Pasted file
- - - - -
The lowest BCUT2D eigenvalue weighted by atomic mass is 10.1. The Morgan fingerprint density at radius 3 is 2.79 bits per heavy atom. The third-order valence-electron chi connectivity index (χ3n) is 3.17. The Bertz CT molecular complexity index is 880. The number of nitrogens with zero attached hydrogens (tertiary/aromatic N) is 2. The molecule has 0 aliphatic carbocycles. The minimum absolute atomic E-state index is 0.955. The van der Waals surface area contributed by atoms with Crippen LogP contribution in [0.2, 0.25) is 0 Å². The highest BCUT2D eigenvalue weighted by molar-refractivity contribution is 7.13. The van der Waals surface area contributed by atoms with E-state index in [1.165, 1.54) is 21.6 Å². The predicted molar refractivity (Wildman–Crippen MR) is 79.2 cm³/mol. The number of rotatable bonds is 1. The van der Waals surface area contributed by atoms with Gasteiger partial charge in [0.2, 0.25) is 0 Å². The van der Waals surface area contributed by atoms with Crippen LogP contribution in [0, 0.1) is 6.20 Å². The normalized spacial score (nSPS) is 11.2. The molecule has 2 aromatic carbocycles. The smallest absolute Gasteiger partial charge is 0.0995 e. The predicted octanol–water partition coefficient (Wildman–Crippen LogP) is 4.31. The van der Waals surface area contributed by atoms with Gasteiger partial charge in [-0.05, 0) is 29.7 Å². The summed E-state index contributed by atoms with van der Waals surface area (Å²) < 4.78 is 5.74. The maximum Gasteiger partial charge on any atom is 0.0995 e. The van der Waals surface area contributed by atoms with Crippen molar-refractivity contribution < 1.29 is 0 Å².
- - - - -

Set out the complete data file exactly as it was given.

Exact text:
The lowest BCUT2D eigenvalue weighted by atomic mass is 10.1. The Morgan fingerprint density at radius 3 is 2.79 bits per heavy atom. The third-order valence-electron chi connectivity index (χ3n) is 3.17. The Bertz CT molecular complexity index is 880. The number of nitrogens with zero attached hydrogens (tertiary/aromatic N) is 2. The molecule has 0 aliphatic carbocycles. The minimum absolute atomic E-state index is 0.955. The van der Waals surface area contributed by atoms with Crippen LogP contribution in [0.2, 0.25) is 0 Å². The highest BCUT2D eigenvalue weighted by molar-refractivity contribution is 7.13. The van der Waals surface area contributed by atoms with E-state index in [1.165, 1.54) is 21.6 Å². The predicted molar refractivity (Wildman–Crippen MR) is 79.2 cm³/mol. The number of rotatable bonds is 1. The van der Waals surface area contributed by atoms with Gasteiger partial charge in [0.2, 0.25) is 0 Å². The van der Waals surface area contributed by atoms with Crippen LogP contribution in [0, 0.1) is 6.20 Å². The normalized spacial score (nSPS) is 11.2. The molecule has 2 aromatic carbocycles. The smallest absolute Gasteiger partial charge is 0.0995 e. The predicted octanol–water partition coefficient (Wildman–Crippen LogP) is 4.31. The van der Waals surface area contributed by atoms with Gasteiger partial charge in [-0.05, 0) is 29.7 Å². The summed E-state index contributed by atoms with van der Waals surface area (Å²) < 4.78 is 5.74. The maximum Gasteiger partial charge on any atom is 0.0995 e. The van der Waals surface area contributed by atoms with Crippen molar-refractivity contribution < 1.29 is 0 Å².